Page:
AUSTIN, Texas -- Whole Foods Market is babying its customers with Whole Baby, a program for new and expectant parents set to launch next month.
In stores, Whole Foods will offer free nutrition educational booklets with coupons for natural products. Through childbirth education partners like nurses, it will distribute canvas tote bags containing product samples, information and special product offers to pregnant women.
Whole Foods is also partnering with Mothering magazine to present free lectures this fall in New York, Philadelphia, Chicago and Atlanta that will focus on recipes and nutrition for mother and baby.
"Everyone wants that new family [as a customer], so I totally applaud Whole Foods for doing this," said Rosemary Maxfield, vice president of the J. Brown Agency, a promotional firm in Stamford, Conn.
What can traditional retailers, whose record with baby clubs is mixed, learn from the natural food retailer's approach?
Conventional store baby clubs often are launched with coupons, samples and newsletters. Some, like Kroger and Pathmark, set aside parking spots close to store entrances for expectant moms.
Whole Foods is taking the idea further by focusing on mother and baby health to strengthen its connection with customers, said Glenn Hausfater, managing partner for Partners in Loyalty Marketing in Chicago, a marketing consulting firm.
Indeed, natural retailers say people often adopt a natural lifestyle around the time of the birth of a child.
The Whole Baby program could be replicated fairly easily by other retailers by creating well-baby centers and baby-and-mom days, he said. On-site nutritionists could give lectures and be available to customers to talk about health during pregnancy and for newborns.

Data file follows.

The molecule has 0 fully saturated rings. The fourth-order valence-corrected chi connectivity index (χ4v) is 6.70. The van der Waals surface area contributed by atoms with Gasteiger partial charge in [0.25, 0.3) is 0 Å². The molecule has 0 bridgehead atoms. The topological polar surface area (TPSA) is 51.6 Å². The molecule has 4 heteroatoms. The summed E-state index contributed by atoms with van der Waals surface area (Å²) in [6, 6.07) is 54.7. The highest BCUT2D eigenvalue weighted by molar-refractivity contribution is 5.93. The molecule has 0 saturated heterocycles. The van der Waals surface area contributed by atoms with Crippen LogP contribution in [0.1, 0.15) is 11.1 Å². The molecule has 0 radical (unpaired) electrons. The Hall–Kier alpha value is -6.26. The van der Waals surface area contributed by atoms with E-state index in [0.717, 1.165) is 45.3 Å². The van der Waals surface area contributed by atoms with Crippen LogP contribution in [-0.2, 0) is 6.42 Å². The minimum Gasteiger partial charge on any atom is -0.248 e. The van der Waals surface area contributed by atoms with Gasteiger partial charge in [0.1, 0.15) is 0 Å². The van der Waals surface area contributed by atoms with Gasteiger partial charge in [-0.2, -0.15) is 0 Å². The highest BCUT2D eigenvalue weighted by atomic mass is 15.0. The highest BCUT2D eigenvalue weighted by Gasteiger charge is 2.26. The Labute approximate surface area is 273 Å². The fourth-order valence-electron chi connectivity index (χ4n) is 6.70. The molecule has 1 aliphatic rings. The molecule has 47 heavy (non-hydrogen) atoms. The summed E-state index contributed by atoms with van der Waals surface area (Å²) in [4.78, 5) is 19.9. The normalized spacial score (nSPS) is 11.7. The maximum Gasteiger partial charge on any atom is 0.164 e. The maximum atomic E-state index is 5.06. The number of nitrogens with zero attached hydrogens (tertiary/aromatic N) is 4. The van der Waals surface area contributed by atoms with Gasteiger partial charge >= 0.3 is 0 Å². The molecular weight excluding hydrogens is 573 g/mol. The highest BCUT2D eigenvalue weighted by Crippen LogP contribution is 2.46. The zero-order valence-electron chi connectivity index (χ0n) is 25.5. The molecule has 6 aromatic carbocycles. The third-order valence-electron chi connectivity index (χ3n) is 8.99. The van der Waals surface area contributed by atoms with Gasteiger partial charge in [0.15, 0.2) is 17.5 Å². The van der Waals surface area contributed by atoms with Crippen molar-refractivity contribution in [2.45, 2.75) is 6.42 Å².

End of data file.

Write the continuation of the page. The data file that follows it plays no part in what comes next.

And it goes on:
"These types of thing are high-value and low-cost," he said. "Supermarkets shouldn't try to compete on price alone. There's a real value in delivering beyond price, and who better than supermarkets to show they're a premier platform for this kind of information?"
Hausfater expected some of the smaller, more innovative supermarkets to begin similar programs. "It all goes back to how does one differentiate oneself."
Maxfield wasn't sure other retailers could emulate Whole Foods' program.
"Whole Foods is interesting because there's a big trend towards retro -- cloth diapers, organic foods, customers making their own foods," she said. "Whole Foods could be a unique player because they're hitting a niche."
She said traditional stores could do more by tracking what consumers buy through computerized cash registers and targeting buyers of baby products, though.
Still, anything retailers do to reward new parents will come as an improvement to these shoppers, for whom the baby aisle tends to be disorganized and difficult to negotiate. "Stores have such a big opportunity here, and they've not tapped into rewarding parents," Maxfield said.